Thursday, April 11, 2024

Scotland's music: Haar from Lauren MacColl

Haar. In the northeast of Scotland that is the name for a mist that often comes in across the coast. It lends a feeling of uncertainty as one walks about and tries to find one’s way.

Musician Lauren MacColl had some of the grimmer aspects of what haar can suggest on her mind as she began writing music for an album, and working on music commissioned for Scotland’s Year of Coasts and Waters., MacColl’s instrument is the fiddle.

She found her way through the fog, though, to peace and hope.

“This music was written during a year of huge personal loss, when it often felt that the haar had engulfed me and those closest to me,” she said.

“Working on this album has been a solace,” MacColl continued, “and at the heart of it is a strong pull towards the coast both its fragility and its strength. Haar --- tor me-- is a reminder that that after the mist always comes the light.”

That idea appears that more than once in the music MacColl has composed and has chosen for the album she named Haar.

Most of is inspired by landscapes, seascapes, and stories of the place she calls home, the Black Isle in the northeast Highlands of Scotland.

The Black Isle is not an island, though it has a good bit of coast as it is a peninsula bounded by the Cromarty Firth, the Beauly Firth, and the Moray Firth. It lies just a bit north of Inverness. People have been coming to settle there, to work the waters and the land, since the time of the Picts and before.

Several of the tunes Lauren MacColl offers on Haar were inspired by histories of shipwrecks and lives lost at sea, and the effect these had on the communities left behind. In these tunes, MacColl has a gift for evoking hardship, change, and resilience through the music of her fiddle.

There are happier stories in the journey on which she tales her listeners as well.

One such is the set which pairs the tunes The Lost Bell and Women of the Shore. The fast paced opening tune is inspired by the true story of two bells cast in Holland for churches on the Black Isle back in 1624. They both almost made lies beneath the waters to this day. That, Lauren decided, warranted a lively tune.

She pairs it with a tune of history and resilience honoring the women who had such a large part of in the lives of fishing communities in the Black Isle and all along Scotland’s coasts and waters.

Another story of resilience is honored and illuminated in the tune Culbin. The town of Culbin, east of Nairn, was overcome by a great sandstorm in 1694. Residents fled and did not return.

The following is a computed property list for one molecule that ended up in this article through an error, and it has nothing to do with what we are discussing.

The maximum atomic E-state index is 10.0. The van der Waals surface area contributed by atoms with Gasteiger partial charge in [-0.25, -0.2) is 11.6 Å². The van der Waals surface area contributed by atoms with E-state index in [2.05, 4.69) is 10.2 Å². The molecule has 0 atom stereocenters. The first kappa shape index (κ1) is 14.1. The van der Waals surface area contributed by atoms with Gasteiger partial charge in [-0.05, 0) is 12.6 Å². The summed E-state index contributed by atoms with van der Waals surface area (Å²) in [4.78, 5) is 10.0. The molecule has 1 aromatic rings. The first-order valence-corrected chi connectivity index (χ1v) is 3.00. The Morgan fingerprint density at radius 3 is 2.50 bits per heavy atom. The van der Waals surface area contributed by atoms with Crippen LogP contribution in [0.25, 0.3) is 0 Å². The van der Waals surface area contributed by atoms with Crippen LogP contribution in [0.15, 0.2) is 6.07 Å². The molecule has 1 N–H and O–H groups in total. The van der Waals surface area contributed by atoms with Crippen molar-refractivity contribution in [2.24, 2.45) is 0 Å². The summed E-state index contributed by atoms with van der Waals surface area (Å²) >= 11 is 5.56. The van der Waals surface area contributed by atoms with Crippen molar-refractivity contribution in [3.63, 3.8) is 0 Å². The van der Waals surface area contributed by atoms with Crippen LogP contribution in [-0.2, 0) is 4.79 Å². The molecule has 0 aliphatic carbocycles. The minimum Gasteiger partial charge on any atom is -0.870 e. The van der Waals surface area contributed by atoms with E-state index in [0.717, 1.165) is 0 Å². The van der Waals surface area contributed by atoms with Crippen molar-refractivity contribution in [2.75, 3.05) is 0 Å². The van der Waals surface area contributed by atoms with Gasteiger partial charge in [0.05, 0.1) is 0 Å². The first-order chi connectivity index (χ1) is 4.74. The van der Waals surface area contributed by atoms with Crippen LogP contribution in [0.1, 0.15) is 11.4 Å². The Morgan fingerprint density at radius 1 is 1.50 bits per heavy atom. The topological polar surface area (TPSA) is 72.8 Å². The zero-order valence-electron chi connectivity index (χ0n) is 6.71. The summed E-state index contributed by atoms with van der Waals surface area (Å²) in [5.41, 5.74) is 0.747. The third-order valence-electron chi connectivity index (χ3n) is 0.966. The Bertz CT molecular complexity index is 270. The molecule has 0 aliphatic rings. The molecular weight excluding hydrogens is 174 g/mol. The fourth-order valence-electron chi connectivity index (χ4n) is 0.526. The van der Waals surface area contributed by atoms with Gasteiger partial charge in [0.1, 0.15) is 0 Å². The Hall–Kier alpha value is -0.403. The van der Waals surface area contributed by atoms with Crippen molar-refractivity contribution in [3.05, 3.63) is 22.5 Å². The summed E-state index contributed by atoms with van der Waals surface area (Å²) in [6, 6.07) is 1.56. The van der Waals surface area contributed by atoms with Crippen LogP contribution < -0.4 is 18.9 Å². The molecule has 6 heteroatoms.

About a hundred years ago, Scotland’s Forestry Commission began planting trees, and now, as Lauren writes in her sleeve notes

”Culbin is a thriving home to nature.It is an ever changing place where shifting sands continue to remind us of the power of our coasts. A place full of dragonflies and singing seals.”

That love of and respect for nature, and a view of changing life along the coast both cleared eye and poetic come through clearly in Lauren’s work. Whether she is writing a tune inspired by the northern lights, or changes in spring weather, or a memory of how her grandmother’s love for the area her family calls home inspires her own love of the place and her work to share its stories through her music, without speaking a word Lauren evokes history. community, and landscape.

It is MacColl’s clear storytelling with her fiddle that anchors and informs the music on Haar.

She has gathered a group of musical friends to come along with her on the journey too, several of them with their own ties to the area. You will hear Rachel Newton on harp and spoken word, James Lindsay on bass, Alice Allen on cello, Jennifer Austin on piano, Anna Massie on acoustic and nylon guitars, and Mairearad Green on accordion.

You may also wish to see

Lauren MacColl has other projects on the go. Among them: she is a member of the bands RANT and Salt House, and the duo Heal and Harrow with Rachel Newton.
Rachel Newton is also part of the Spell Songs project
James LIndsay is a member of the top band Breabach
The title track of Haar is part of this story, in the Music for Shifting Times series at Wandering Educators

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